The Iraq war has left America less safe and has emboldened al Qaida, Iran, North Korea and the Taliban, Democratic presidential candidate Barack Obama has said.
The Illinois senator criticised the stance of his Republican rival John McCain and said the United States needed to end the war in order to confront the emerging national security challenges of the 21st century.
He said the “central front in the war against terror is not Iraq, and it never was” and said his presidency would shift the focus to “the battles that need to be won … against al Qaida in Afghanistan and Pakistan”.
In a significant speech on the war on its fifth anniversary, Mr Obama said: “The war in Iraq has emboldened Iran, which poses the greatest challenge to American interests in the Middle East in a generation, continuing its nuclear programme and threatening our ally, Israel. Instead of the new Middle East we were promised, Hamas runs Gaza, Hezbollah flags fly from the rooftops in Sadr City, and Iran is handing out money left and right in southern Lebanon.”
He continued: “The war in Iraq has emboldened North Korea, which built new nuclear weapons and even tested one before the administration finally went against its own rhetoric, and pursued diplomacy. The war in Iraq has emboldened the Taliban, which has rebuilt its strength since we took our eye off of Afghanistan. Above all, the war in Iraq has emboldened al Qaida, whose recruitment has jumped and whose leadership enjoys a safe haven in Pakistan – a thousand miles from Iraq.”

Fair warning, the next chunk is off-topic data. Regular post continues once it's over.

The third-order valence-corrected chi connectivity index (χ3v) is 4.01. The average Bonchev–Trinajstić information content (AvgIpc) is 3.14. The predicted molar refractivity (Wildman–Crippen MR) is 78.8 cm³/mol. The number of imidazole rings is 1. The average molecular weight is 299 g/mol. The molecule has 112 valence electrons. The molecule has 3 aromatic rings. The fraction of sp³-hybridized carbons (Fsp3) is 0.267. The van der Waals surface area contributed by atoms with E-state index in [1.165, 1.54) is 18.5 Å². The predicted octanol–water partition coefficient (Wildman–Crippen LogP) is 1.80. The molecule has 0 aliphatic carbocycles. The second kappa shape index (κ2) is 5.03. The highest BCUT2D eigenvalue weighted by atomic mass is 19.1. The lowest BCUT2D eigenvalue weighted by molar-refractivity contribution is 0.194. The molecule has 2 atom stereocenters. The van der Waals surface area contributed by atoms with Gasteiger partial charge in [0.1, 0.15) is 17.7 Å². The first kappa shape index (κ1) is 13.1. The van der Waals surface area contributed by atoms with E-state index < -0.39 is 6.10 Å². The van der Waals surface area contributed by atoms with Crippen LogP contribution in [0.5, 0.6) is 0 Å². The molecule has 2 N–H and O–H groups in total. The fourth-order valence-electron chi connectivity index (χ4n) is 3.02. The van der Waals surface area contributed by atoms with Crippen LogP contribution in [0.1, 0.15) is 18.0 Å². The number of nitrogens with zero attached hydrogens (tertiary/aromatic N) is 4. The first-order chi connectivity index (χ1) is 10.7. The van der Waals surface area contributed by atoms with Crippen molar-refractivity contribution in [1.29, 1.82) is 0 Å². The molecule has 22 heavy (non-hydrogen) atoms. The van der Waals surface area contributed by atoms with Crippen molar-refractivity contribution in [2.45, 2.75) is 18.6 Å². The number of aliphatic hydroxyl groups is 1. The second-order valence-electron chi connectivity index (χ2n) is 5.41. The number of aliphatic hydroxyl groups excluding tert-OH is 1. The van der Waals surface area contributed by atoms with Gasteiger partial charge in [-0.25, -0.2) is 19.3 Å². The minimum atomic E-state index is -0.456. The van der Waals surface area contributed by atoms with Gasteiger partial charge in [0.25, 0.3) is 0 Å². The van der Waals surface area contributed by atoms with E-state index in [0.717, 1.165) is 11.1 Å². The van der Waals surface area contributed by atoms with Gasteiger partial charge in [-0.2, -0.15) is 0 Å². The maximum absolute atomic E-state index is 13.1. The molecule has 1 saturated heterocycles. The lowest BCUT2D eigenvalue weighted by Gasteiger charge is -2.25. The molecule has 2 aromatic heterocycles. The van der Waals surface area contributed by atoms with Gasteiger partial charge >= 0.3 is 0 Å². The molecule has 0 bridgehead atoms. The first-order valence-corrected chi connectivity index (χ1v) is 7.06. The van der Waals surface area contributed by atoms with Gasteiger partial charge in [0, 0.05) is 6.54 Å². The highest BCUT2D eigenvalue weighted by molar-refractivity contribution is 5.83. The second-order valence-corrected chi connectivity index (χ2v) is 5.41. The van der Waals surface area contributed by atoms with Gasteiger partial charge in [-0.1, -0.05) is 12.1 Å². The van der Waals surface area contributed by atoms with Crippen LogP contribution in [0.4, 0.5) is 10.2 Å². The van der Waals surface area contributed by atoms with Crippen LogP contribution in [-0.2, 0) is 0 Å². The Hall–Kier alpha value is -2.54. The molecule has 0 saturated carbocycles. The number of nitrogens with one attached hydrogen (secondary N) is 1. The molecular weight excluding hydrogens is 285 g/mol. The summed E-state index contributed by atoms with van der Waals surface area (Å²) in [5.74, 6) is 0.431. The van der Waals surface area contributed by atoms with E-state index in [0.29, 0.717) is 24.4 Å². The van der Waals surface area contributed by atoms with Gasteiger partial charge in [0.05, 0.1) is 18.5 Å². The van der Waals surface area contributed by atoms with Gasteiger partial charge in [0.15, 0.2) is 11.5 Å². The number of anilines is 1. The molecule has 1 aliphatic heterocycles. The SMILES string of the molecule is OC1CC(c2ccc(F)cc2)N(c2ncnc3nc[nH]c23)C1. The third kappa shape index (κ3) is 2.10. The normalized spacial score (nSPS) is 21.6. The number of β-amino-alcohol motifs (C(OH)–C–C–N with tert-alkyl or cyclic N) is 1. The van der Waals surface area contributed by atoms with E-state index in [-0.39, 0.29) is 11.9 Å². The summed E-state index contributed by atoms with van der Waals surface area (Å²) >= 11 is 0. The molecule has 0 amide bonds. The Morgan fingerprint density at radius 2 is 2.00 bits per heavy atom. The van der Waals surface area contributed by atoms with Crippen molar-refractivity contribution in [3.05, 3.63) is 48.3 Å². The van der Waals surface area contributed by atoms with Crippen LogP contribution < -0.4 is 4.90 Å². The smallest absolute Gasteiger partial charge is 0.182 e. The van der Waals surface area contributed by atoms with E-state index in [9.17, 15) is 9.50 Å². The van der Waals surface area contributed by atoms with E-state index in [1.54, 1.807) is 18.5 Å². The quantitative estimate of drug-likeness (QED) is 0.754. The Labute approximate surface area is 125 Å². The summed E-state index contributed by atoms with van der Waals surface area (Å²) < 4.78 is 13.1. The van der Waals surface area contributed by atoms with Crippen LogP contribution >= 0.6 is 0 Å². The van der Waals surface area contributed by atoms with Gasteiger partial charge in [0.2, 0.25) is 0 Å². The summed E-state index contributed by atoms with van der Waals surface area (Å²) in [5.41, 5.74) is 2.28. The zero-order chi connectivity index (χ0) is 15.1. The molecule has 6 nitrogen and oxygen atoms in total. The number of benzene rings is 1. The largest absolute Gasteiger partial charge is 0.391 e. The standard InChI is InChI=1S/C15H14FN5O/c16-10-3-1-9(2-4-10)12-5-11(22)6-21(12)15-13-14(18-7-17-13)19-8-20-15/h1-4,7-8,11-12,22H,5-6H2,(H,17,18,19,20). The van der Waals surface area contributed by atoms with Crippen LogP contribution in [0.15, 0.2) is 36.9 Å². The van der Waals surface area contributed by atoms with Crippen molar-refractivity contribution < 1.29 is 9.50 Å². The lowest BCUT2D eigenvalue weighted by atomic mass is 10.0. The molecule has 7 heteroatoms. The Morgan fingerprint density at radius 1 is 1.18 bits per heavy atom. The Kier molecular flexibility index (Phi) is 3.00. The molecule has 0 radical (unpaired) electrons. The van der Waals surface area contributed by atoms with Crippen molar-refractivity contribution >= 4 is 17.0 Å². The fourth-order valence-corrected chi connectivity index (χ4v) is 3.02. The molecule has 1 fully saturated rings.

He was speaking at Fayetteville Technical Community College in North Carolina, a short distance from Fort Bragg and Pope Air Force Base.
As America’s first black president, Mr Obama said he would withdraw US troops from Iraq at a pace of one to two combat brigades per month, finish the fight against the Taliban and root out al Qaida. He added he would also act aggressively to stop nuclear proliferation and double America’s foreign assistance to cut extreme poverty in half. He also said he would renew US diplomacy by talking to the nation’s adversaries, as well as its friends.
His speech came on the fifth anniversary of the beginning of the Iraq war and two days after his Democratic rival, former first lady Hillary Clinton, restated her position.
In a speech at George Washington University in Washington DC, Mrs Clinton criticised Mr Obama for not starting his “aggressive” anti-war campaign until running for president.
She said she would start pulling troops out of the country within 60 days of taking office, but did not significantly advance her well-established policy. “Senator Obama holds up his original opposition to the war on the campaign trail, but he didn’t start working aggressively to end the war until he started running for president,” she said.